Oblique Strategies

Listening to the Radio

This week I listened to a BBC Radio 4 programme by Simon Armitage called “Oblique Strategies”. It was an amusing program and well worth a listen if you can still access the BBC replay stream here. Originally published in 1975, this was the name of a boxed set of just over 100 cards which were the result of a collaboration between Brain Eno and Peter Schmidt. The subtitle was “over one hundred worthwhile dilemmas”.

Each one of the cards carries a short snippet of text which prompts you to think of other ways of approaching whatever problem you are facing. Random examples are: “Be less critical more often”; “Is it finished?”; “Abandon normal instructions”. They can be thought of as a set of working principles designed to guide people working in creative fields through moments of pressure (such as when the studio clock is ticking and ramping up large bill). Both Schmidt and Eno realised that pressures of time tended to steer them away from the ways of thinking that they found most productive when the pressure was off. The strategies were therefore a way to remind themselves of those habits of thinking – to jog the mind.

Cue Cards

It was interesting to hear on the program from people using these cards in a wide range of situations that go beyond the original target of artists, engineers and musicians. Regular readers of this blog will be aware that we recently published our own set of cards, which are also intended to help give a new perspective on issues that you may be facing – although in a different way and for a different purpose.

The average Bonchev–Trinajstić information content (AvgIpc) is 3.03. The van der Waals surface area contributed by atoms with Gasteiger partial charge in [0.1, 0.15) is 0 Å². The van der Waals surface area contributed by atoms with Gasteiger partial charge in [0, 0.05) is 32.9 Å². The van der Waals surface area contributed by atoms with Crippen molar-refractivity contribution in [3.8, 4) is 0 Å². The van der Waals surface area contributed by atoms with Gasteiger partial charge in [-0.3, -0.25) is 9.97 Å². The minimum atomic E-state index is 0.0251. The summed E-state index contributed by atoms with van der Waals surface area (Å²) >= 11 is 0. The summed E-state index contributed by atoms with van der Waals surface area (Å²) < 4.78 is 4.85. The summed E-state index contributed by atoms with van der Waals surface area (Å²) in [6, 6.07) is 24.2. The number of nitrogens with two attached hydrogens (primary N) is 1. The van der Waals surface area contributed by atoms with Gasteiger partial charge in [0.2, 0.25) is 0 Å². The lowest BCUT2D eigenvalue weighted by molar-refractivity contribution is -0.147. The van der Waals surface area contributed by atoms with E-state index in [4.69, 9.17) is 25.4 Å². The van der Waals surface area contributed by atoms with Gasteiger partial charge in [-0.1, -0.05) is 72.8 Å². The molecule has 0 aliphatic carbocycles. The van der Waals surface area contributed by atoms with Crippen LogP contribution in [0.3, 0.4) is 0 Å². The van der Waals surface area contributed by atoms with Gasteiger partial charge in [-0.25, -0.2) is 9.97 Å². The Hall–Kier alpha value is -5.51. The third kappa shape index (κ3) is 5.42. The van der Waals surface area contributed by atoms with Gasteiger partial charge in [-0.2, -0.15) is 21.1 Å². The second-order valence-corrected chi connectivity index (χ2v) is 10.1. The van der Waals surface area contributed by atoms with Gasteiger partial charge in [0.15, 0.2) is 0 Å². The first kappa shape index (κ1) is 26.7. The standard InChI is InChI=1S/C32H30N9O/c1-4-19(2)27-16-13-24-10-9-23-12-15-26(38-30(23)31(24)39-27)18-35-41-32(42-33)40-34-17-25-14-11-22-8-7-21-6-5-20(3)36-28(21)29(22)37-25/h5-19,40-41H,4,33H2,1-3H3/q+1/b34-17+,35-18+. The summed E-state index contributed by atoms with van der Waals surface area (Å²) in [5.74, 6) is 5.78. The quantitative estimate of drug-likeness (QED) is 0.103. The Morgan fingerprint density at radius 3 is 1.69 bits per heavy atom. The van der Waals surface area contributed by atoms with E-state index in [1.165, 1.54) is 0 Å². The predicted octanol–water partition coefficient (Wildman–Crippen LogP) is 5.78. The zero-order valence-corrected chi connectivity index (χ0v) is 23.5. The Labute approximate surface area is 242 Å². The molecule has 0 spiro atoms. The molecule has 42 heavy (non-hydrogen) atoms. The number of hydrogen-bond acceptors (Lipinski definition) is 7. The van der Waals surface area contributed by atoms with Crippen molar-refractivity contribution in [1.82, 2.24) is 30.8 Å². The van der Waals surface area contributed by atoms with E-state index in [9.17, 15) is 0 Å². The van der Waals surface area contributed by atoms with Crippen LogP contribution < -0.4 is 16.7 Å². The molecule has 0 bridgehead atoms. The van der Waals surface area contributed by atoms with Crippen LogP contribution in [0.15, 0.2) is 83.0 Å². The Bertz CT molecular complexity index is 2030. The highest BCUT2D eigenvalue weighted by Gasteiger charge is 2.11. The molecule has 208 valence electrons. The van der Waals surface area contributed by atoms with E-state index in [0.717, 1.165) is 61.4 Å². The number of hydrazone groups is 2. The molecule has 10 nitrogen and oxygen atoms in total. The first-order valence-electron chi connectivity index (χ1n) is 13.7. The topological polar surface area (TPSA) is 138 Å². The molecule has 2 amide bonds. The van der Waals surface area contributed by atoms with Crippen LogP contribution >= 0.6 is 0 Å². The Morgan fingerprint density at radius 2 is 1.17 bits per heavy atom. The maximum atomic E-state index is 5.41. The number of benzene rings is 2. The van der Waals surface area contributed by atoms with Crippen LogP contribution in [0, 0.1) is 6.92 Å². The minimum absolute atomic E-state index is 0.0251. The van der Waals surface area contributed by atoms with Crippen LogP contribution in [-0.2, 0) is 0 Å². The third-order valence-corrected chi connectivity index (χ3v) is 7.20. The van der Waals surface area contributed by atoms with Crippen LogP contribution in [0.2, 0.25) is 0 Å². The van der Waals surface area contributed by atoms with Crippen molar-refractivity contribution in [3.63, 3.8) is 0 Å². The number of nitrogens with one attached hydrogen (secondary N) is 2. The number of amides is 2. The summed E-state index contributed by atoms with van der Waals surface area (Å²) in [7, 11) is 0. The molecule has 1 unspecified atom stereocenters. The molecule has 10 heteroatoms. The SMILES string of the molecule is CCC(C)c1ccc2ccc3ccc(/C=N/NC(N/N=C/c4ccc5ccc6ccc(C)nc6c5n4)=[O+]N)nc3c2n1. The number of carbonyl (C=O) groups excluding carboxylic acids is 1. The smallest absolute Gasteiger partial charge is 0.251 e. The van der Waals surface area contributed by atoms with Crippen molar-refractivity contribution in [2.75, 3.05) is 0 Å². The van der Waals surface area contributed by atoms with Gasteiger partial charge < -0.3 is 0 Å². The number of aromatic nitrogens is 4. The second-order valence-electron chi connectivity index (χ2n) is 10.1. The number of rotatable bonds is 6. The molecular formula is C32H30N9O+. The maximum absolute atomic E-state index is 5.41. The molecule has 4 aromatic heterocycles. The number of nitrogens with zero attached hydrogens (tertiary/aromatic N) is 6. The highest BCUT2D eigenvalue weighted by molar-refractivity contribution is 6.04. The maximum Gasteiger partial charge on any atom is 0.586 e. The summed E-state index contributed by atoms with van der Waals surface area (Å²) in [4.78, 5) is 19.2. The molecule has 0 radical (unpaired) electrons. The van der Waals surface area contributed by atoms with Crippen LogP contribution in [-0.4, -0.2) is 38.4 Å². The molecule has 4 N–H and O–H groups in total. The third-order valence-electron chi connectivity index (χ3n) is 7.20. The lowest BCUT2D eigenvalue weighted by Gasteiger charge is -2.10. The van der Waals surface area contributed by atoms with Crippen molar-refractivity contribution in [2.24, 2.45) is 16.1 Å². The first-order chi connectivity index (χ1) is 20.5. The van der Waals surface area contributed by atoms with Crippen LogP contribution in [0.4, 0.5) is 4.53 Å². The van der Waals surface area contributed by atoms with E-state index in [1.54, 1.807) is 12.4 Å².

I was attempting to describe this to someone recently and they said “Oh, you mean like Cue Cards?” I suppose both sets of cards work partly because they prompt us to reflect on  what they mean to us – to embark on an inward journey to make sense based on our own experiences and understanding. We have noticed how the simple physicality of being able to hold something like a card in your hand changes the way people relate to the ideas contained.

I am always interested in new approaches and new ideas, so I plan to get a set of the “Oblique Strategies” cards for use in our therapy room. However, since our approach is a form of “brief solution focussed therapy”, I doubt I shall be using: “Look closely at the most embarrassing details and amplify” as often as people who are used to more traditional approach to therapy might expect!